3) Complex Cause Fallacy (chalking up the unprecedented size of 20th century death tolls to belief systems alone): While warfare reached unprecedented heights of destructiveness in the 20th century, it is an example of the complex cause fallacy to assume that this was due to belief systems alone, and not other factors. One rather obvious alternative cause is improved technology: humanity’s methods of killing reached new heights in the 20th century, thanks to the development of aerial bombing, nuclear weapons, mechanized logistics, modern artillery, etc. Historical butchers like Napoleon, Julius Caesar, Genghis Khan, and Alexander the Great were utterly ruthless, but their death tolls were limited by the technology available to them (not to mention the limited size of populations in their day).
4) Ignoring proportions: following from the previous point, the huge death tolls of 20th century warfare, while shocking and unprecedented in sheer magnitude, are not proportionally unprecedented. You can’t look at numbers without looking at the size of the population they come from: one hundred murders per year in a city with a population of 5 million are proportionally far less than five murders per year in a town with a population of only 20 thousand. In 1940, the population of the USSR was roughly 190 million people. If we were to accept the popular (but most likely exaggerated) estimates of Stalin killing at least 20 million of his own countrymen, that adds up to a bit more than 10% deaths: a horrible figure to be sure, but nowhere close to what Julius Caesar did in his conquest of Gaul, where he was estimated to have exterminated roughly one third of the population of Gaul. Not to mention the fate of the Native Americans, whose population was reduced by more than 95%: a truly incredible death toll the likes of which we rarely see in history, and which was definitely perpetrated by Christians.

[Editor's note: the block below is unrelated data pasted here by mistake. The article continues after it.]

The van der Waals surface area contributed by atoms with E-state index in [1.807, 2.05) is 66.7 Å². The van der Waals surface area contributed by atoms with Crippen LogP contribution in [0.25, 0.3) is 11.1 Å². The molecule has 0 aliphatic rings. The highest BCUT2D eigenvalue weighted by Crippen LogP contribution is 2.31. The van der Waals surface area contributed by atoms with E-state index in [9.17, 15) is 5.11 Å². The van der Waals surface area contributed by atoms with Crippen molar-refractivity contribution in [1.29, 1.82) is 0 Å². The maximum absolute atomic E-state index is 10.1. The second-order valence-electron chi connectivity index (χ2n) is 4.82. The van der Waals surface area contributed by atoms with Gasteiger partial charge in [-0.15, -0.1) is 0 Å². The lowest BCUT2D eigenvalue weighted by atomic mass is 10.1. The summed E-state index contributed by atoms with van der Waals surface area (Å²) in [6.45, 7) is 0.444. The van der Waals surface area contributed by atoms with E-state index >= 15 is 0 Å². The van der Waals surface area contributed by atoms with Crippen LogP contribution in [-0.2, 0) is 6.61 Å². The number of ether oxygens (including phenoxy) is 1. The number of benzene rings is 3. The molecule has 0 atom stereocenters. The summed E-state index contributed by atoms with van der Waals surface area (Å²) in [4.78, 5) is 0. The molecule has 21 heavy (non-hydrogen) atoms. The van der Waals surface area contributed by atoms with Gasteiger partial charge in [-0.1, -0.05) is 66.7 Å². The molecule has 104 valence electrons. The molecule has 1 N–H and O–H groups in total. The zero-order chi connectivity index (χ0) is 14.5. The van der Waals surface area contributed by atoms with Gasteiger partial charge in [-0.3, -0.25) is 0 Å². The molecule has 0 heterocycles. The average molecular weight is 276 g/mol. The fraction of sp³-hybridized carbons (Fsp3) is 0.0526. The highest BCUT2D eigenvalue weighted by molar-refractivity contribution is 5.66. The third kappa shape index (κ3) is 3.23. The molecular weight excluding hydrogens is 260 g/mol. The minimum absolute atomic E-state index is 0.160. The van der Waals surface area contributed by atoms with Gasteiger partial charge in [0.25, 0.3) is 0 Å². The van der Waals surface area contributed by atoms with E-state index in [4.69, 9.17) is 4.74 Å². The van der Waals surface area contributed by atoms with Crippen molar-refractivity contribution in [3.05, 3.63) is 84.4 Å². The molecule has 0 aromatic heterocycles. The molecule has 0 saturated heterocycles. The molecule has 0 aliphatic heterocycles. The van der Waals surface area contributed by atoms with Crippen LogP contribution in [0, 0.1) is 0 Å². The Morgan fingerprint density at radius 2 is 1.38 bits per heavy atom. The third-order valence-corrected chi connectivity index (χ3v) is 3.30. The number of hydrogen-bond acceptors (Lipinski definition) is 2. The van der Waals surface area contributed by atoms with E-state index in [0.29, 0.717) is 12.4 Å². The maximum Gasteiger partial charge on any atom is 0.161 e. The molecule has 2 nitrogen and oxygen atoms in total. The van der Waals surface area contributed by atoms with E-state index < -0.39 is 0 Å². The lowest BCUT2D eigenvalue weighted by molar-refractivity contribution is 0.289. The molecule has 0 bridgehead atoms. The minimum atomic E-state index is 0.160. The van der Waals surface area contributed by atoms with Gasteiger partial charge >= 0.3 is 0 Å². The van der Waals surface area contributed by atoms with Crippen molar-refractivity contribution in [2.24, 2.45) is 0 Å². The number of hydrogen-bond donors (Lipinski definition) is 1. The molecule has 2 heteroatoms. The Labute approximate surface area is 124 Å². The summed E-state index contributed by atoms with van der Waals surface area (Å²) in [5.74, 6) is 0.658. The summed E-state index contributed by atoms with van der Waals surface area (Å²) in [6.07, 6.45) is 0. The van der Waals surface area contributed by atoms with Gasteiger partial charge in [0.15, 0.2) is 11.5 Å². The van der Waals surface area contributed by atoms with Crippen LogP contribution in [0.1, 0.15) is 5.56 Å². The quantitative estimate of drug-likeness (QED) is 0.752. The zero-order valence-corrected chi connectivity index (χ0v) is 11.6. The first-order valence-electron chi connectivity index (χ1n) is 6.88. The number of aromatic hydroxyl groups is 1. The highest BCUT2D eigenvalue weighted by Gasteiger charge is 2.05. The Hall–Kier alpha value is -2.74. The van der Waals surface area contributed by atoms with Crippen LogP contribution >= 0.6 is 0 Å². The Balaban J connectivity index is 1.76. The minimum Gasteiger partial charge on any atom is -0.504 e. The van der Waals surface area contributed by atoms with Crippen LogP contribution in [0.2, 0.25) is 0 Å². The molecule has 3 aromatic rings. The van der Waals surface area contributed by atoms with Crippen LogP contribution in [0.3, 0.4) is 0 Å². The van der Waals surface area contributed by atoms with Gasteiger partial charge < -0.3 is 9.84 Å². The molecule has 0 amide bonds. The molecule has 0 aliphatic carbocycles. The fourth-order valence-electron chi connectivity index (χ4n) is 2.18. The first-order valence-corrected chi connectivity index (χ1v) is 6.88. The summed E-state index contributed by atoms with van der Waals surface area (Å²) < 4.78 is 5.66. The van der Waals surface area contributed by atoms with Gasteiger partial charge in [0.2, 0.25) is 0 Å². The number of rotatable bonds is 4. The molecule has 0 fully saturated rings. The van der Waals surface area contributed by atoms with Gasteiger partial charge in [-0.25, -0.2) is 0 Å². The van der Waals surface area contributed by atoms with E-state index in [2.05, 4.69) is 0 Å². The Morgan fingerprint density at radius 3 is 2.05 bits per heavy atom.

5) Inaccurate Data: the “20 million dead” figure has been widely reported, but it was reported at a time when western scholars had almost no access to actual data from behind the “Iron Curtain”, so they engaged in a lot of speculation. After the fall of communism, much more data has been made available, and scholars have revised their estimates downward. For example, estimates of Ukrainian famine deaths have been lowered from 12 million to 2-4 million. Meanwhile, Russia lost at least 25 million dead to Nazi Germany during World War 2. If we compare Stalin to Hitler, Hitler has a much larger death toll, so the claim that Stalin is history’s greatest butcher is false (even if we ignore point #4 above). It’s also worth noting that Imperial Japan’s butchery of Chinese civilians (estimated at 12 million dead) is usually ignored when making these comparisons, and that both Nazi Germany and Imperial Japan were religious (Hitler even appointed himself head of the church).
The more thoughtful Christians usually don’t use the Stalin Argument, but Christian supremacists always use it, so it would behoove any atheist to know it in advance, and be ready for it.